Hollyhock rust

Hollyhock is a well-loved cottage garden plant but sadly it can be severely disfigured by hollyhock rust. Management of this fungal disease is not easy.

Hollyhock rust
Hollyhock rust

Quick facts

Common name Hollyhock rust
Scientific name Puccinia malvacearum
Plants affected Hollyhock (Althaea rosea) and Malva spp.  Also Abutilon, Hibiscus, LavateraMalvastrum and Sidalcea
Main symptoms Yellow or orange spots on upper leaf surface, reddish-brown pustules on lower
Caused by Fungus
Timing Summer, particularly if wet

What is hollyhock rust?

Hollyhock rust is a fungal disease of the aerial parts of the plant, caused by Puccinia malvacearum. It is spread by airborne spores. The disease will invariably develop on untreated hollyhocks, although it is worse during wet summer weather.

Leaves, stems and calyces (outer parts of the flower) can all be attacked. Heavy attacks stunt plants and reduce their vigour.


You may see the following symptoms:

  • Bright yellow or orange spots on the upper leaf surface
  • Reddish-orange to brown, lumpy, spore-producing pustules on the corresponding lower surface
  • The pustules turn ash-grey under conditions of high humidity, as airborne spores are produced
  • The disease tends to start on lower leaves and spreads up the plant
  • Severely affected leaves shrivel and fall, and plants are stunted and lacking in vigour
  • Pustules are also produced on the stems and calyx, and occasionally on the upper leaf surface


The RHS believes that avoiding pests, diseases and weeds by good practice in cultivation methods, cultivar selection, garden hygiene and encouraging or introducing natural enemies, should be the first line of control. If chemical controls are used, they should be used only in a minimal and highly targeted manner.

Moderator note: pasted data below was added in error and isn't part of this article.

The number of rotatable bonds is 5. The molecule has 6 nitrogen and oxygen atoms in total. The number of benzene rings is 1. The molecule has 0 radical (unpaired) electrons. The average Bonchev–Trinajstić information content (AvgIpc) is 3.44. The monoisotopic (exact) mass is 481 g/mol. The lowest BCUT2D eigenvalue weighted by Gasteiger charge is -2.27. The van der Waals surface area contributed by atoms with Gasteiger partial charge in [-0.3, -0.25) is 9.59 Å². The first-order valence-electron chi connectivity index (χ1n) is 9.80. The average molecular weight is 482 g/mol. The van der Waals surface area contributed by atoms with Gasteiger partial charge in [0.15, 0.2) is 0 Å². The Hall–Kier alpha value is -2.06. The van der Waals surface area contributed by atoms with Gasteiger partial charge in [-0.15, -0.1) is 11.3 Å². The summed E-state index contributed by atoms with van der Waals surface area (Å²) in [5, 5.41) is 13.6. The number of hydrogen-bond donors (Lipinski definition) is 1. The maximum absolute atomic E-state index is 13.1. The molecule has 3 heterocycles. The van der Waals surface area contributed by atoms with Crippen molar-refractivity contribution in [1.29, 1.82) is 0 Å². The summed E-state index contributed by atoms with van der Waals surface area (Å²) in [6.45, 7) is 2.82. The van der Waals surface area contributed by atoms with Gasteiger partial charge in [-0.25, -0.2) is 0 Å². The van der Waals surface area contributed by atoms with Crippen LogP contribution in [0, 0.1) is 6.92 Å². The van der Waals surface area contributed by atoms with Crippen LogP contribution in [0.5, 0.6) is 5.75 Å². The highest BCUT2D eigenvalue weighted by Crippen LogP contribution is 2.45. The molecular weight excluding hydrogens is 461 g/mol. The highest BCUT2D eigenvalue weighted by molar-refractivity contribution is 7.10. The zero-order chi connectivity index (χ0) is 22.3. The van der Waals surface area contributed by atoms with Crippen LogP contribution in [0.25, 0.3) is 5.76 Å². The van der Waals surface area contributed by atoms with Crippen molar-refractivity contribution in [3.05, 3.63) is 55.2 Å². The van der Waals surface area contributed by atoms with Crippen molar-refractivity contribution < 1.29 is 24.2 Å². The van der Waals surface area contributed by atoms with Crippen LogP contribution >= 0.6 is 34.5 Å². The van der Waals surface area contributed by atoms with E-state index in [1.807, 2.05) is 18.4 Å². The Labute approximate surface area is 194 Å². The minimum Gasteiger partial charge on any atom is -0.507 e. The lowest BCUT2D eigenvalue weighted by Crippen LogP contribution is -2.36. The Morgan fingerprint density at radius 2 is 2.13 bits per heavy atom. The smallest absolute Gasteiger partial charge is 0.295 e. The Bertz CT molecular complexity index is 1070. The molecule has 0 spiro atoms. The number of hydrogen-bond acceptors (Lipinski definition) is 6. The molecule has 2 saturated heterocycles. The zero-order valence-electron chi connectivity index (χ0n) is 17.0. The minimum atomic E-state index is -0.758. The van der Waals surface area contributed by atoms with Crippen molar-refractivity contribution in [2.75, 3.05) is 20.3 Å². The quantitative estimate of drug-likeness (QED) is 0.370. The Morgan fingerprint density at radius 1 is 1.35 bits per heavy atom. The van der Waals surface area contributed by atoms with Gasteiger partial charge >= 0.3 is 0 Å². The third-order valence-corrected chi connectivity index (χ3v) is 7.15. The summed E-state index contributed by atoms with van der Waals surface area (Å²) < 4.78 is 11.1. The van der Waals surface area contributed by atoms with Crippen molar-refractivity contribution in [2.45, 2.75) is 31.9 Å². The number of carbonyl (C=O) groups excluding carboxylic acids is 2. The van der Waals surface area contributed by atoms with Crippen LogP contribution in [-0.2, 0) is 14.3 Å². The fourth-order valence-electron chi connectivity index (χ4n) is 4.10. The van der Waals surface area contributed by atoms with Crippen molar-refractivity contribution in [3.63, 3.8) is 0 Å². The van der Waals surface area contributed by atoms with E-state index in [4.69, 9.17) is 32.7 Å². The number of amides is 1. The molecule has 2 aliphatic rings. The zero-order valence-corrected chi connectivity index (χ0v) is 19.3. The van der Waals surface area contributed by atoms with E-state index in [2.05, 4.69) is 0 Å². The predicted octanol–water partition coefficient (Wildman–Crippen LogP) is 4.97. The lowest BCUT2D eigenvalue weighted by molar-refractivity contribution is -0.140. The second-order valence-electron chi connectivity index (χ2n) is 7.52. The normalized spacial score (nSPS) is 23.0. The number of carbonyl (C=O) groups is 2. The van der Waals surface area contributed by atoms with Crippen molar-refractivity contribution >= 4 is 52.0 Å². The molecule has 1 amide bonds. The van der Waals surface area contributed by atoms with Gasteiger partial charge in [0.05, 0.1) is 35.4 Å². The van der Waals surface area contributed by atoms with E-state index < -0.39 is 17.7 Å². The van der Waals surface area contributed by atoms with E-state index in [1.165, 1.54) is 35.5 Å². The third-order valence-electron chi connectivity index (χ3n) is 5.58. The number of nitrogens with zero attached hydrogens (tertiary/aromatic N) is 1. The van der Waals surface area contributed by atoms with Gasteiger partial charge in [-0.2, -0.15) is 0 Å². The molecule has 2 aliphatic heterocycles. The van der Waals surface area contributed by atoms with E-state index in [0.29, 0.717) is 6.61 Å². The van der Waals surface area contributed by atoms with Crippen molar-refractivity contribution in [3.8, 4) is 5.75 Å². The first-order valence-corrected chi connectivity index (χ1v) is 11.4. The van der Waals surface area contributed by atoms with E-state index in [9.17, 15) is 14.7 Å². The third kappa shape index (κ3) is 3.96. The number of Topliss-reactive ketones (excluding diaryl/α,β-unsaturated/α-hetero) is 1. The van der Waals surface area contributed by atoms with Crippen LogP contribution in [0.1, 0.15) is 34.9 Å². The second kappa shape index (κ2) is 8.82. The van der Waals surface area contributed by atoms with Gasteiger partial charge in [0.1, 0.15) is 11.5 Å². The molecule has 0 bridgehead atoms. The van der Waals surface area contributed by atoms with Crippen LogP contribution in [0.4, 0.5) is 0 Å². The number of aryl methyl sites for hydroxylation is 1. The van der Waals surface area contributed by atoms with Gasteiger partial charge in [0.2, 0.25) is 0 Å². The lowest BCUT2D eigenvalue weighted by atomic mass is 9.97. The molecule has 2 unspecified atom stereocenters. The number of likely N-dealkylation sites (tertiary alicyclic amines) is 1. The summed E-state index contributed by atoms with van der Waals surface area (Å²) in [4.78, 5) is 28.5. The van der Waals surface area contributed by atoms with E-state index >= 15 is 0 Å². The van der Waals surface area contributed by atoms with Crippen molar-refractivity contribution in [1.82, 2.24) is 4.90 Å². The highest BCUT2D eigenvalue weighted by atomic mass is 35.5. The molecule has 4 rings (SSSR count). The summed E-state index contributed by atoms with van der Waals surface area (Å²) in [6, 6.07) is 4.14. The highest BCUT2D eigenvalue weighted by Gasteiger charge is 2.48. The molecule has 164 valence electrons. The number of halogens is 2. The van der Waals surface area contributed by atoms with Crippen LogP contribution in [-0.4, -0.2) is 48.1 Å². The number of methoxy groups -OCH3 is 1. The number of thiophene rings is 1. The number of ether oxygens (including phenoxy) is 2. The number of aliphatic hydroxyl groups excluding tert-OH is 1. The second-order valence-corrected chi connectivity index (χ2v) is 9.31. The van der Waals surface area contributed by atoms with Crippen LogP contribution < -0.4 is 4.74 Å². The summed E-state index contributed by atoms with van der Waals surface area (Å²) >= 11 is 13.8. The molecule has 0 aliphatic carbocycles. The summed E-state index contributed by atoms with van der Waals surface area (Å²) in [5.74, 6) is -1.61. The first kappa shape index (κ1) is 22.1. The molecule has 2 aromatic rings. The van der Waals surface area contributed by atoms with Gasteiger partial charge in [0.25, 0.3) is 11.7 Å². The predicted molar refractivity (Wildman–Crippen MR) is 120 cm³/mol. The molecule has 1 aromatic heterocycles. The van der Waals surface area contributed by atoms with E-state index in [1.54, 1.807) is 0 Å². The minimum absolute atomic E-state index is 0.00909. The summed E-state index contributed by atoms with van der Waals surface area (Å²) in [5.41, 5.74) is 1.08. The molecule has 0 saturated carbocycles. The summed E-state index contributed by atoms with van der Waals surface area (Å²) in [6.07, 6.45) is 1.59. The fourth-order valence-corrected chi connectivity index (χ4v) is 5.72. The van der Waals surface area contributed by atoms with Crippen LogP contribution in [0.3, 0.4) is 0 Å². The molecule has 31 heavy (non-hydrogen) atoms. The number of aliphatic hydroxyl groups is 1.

Control of hollyhock rust is not easy, even when fungicides are used. Spores of the fungus can travel long distances, so will arrive continually from surrounding gardens and wild plants.

Non-chemical control

  • Check plants regularly and remove and dispose of affected leaves
  • Dispose of heavily infected plants
  • Do not use seed from affected plants
  • Monitor bought-in plants closely for development of symptoms
  • Hollyhocks will live for several years, but to reduce the threat from rust consider growing them as a biennial, discarded after flowering
  • Alternatively, as even heavily-infected plants will often still produce at least some flowers, you could grow somewhat shorter plants in front of hollyhocks to hide the leaf symptoms but not the flower spikes
  • If keeping plants for more than one flowering season, cut them right down to soil level in autumn, dispose of all leaf debris from around them, and be vigilant for the first rust symptoms in spring
  • Avoid dense planting as this will lead to high humidity around the foliage
  • Encourage good root development by avoiding over-wet or over-dry soil conditions
  • Control common mallow and avoid growing other plants in the Malvaceae family (e.g. Abutilon, Hibiscus, Lavatera, Malva, Malvastrum and Sidalcea) if hollyhocks are an important feature of the garden